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Help(Using a fourier series to find the sum of second series

  1. Sep 27, 2009 #1
    1. The problem statement, all variables and given/known data

    I have found the complex fourier series corresponding to following function [tex]f(x) = x \cdot (\pi -x)[/tex] defined on the interval [tex](0,\pi)[/tex]

    where I get that [tex]f(x) = \frac{\pi^2}{12} + \sum(\frac{-cos(n\pi)+1}{2n^2} + \frac{cos(n\cdot \pi)}{n^3\cdot \pi} \cdot i) [/tex]

    Then I suppose to use that series to find the sum of series [tex]\sum_{n=1}^{\infty} \frac{sin(2n-1)x}{(2n-1)^3}[/tex] where [tex]x \in [-\pi,\pi][/tex]



    Do I show the two series converge to the same point???
     
    Last edited: Sep 27, 2009
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  3. Sep 27, 2009 #2

    LCKurtz

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    First of all, your expression for f(x) doesn't have any x in it. But that's a bit irrelevant because I think you misunderstand what you need to do anyway. You are given a function defined on (0, π). And you are asked a question about a series that has only sine terms. Since the problem suggests the function you are given and the series you need to evaluate are related, what might be the connection? What if you extended your function x(π-x) from (0,π) to (-π,0) by taking the odd extension? What kind of terms would be in the resulting Fourier Series? Have you studied half-range expansions?
     
  4. Sep 28, 2009 #3
    maybe I am silly old girl, but am I suppose to deduce that from the the interval on which f(x) is defined??

    Can you please give an example of a half range expression?
     
  5. Sep 28, 2009 #4

    LCKurtz

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    You are given a function on (0,π). Presumably you are going to find the Fourier Series of a 2π periodic function. What are you going to use for f(x) on (-π, 0)? You are going to have to integrate f(x)cos(nx) and f(x)sin(nx) from -π to π to calculate your coefficients. So what formula are you going to use for f(x) on (-π, 0)?

    Hint: What do you know about the Fourier coefficients for even and odd functions? What do you need to do with f(x) to have any chance of getting a series similar to what you are asked to sum? I'm asking about the an and bn here, not the complex expansion.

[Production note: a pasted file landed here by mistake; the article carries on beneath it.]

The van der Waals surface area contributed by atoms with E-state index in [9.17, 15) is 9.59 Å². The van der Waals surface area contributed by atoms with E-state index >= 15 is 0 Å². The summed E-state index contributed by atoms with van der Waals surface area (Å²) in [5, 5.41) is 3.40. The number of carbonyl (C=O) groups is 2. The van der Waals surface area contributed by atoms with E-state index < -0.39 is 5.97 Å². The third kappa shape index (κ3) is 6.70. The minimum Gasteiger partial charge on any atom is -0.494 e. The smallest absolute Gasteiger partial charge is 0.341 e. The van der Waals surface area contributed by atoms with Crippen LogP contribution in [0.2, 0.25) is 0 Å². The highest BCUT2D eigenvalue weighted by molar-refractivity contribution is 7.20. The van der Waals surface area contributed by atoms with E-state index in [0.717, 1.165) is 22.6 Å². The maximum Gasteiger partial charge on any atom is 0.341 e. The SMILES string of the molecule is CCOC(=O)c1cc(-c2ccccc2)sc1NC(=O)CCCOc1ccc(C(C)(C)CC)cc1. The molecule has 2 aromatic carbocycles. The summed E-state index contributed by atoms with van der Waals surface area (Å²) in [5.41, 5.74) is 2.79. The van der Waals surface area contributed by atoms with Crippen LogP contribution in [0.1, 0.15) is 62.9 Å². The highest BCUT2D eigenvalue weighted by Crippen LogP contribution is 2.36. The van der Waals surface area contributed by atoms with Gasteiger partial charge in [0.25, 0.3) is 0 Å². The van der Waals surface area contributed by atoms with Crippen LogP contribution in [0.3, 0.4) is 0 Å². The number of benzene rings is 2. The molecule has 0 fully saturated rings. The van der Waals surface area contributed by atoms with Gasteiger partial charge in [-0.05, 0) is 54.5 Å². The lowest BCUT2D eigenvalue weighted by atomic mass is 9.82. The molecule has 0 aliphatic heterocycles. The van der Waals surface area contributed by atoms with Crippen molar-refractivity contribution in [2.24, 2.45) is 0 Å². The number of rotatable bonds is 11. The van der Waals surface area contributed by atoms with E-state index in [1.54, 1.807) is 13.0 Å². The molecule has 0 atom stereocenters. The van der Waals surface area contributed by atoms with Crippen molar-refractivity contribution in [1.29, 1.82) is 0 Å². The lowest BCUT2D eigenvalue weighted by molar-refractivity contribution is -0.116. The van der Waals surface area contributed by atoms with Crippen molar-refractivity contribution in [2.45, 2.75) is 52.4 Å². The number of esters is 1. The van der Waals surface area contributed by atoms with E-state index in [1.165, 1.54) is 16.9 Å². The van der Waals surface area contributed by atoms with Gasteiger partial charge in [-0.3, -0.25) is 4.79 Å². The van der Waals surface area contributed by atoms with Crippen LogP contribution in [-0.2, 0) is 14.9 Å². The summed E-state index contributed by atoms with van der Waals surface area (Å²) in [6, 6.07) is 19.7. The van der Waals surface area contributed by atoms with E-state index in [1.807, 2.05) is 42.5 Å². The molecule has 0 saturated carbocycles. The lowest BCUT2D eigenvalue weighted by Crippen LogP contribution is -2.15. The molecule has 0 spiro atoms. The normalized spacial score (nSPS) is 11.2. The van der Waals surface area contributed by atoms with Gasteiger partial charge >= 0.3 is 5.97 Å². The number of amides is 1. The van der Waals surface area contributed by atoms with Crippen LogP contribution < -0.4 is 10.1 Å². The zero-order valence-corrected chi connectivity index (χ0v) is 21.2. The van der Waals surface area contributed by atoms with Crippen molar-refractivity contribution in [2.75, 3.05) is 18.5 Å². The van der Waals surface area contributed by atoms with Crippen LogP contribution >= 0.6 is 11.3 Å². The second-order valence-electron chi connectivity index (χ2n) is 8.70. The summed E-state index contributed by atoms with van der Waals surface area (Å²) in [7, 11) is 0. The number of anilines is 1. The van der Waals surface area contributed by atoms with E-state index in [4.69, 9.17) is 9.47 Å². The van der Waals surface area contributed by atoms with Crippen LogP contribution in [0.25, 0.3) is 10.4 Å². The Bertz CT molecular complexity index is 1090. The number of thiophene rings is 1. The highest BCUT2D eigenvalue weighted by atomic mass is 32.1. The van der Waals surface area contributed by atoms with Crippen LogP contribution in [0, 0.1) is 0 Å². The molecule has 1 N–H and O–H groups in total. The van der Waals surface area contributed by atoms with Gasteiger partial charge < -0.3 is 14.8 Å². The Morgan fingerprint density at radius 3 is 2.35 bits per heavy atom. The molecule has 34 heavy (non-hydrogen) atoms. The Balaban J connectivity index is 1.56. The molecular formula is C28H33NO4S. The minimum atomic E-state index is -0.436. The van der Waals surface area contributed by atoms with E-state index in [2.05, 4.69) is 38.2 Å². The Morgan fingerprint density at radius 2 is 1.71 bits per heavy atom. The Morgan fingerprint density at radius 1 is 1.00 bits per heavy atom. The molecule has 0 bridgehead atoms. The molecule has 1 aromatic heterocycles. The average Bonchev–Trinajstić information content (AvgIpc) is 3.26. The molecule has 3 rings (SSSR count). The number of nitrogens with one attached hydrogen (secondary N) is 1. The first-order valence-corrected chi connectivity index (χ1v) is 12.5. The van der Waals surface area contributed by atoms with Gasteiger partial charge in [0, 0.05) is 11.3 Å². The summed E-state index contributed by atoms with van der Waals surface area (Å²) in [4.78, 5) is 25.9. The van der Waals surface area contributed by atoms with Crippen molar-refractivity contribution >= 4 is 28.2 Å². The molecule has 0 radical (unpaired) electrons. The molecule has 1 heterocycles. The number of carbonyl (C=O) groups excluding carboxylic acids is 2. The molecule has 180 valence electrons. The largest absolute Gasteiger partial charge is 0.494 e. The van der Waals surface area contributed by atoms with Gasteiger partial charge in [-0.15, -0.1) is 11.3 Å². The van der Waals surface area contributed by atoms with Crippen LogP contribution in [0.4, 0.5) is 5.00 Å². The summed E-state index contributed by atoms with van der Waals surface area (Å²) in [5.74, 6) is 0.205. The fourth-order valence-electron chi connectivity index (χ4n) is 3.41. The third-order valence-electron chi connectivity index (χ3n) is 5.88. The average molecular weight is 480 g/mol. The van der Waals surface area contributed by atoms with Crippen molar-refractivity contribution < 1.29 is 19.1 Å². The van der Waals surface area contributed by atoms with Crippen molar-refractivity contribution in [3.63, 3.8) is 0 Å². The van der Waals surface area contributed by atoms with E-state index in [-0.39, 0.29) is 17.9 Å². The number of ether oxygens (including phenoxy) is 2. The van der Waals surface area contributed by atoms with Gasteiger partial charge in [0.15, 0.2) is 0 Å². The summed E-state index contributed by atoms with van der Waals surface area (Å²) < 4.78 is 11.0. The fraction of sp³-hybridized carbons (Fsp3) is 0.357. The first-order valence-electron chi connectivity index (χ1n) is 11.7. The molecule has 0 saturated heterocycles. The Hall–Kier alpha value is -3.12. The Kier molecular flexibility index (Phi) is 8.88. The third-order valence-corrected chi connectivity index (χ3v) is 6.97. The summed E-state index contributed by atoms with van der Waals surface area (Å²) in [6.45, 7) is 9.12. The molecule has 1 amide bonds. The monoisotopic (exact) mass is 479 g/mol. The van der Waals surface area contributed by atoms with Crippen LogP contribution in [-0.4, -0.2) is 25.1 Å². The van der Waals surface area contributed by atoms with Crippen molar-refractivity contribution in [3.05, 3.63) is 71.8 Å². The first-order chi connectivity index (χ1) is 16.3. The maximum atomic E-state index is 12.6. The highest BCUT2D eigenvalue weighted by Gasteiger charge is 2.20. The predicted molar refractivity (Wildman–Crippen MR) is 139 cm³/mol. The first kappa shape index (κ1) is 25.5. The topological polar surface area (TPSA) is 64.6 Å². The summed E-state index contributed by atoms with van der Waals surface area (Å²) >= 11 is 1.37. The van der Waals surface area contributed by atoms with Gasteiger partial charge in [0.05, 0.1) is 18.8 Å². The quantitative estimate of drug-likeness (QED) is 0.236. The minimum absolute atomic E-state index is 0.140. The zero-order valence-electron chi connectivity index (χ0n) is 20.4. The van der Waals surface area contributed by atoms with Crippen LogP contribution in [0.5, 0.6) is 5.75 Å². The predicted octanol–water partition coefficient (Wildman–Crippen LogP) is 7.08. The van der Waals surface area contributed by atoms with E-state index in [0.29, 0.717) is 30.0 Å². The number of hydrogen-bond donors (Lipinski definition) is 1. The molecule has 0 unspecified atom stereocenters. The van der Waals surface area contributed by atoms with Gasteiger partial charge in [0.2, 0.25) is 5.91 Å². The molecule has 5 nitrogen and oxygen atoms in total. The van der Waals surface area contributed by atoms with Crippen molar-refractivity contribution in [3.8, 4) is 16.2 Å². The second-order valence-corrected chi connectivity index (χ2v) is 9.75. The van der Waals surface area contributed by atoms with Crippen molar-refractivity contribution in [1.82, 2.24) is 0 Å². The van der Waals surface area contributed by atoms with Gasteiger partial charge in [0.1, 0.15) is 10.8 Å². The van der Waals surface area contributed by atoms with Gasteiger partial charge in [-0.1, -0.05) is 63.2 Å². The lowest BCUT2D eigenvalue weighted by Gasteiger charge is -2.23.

6. Sep 29, 2009 #5
    If my assumption about my integral is semi correct then since it half a periode we are looking at its

    [tex]\frac{1}{\pi}(\int_{0}^{\pi} (x \cdot (\pi-x) \cdot e^{-inx}) dx[/tex]

    anyway I found out that [tex]e^{-inx} = cos(nx)-i\cdot sin(nx)[/tex] which also equals

    [tex](-1)^{-n)[/tex]

    does this integral then equal the series

    [tex]\sum_{n=0}^{\infty}(-1)^{-n} \cdot (x\cdot (\pi-x))[/tex]
     
    Last edited: Sep 29, 2009
  7. Sep 29, 2009 #6

    LCKurtz

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    No, that integral does not equal that series. I'm afraid you are very confused. I have asked you several leading questions, the answers to which might help you understand, but you seem to ignore the questions. Let's start again with that last hint:

    1. What do you know about the Fourier coefficients an and bn in the case where f(x) is an even or odd function on (-π, π)?

    2. In light of the answer to 1, what does f(x) need to be on (-π, 0) to have any chance of getting a series similar to what you are asked to sum?

    Please think about the answers to these two questions. They are critical to understanding this problem. Then we can proceed.
     
  8. Sep 29, 2009 #7
    if n is odd and defined on the interval [-n,n] then the corresponding [tex]b_k[/tex] in the fourier series (according to my textbook)

    [tex]b_k = \frac{2}{n} \int_{0}^{n} f(x) \cdot sin(\frac{k\cdot \pi \cdot x}{n}) dx[/tex]

    giving the corresponding fourier series since f(x) is odd

    [tex]\sum_{k=1}^{\infty} b_k \cdot sin(\frac{k\cdot \pi \cdot x}{n}) [/tex]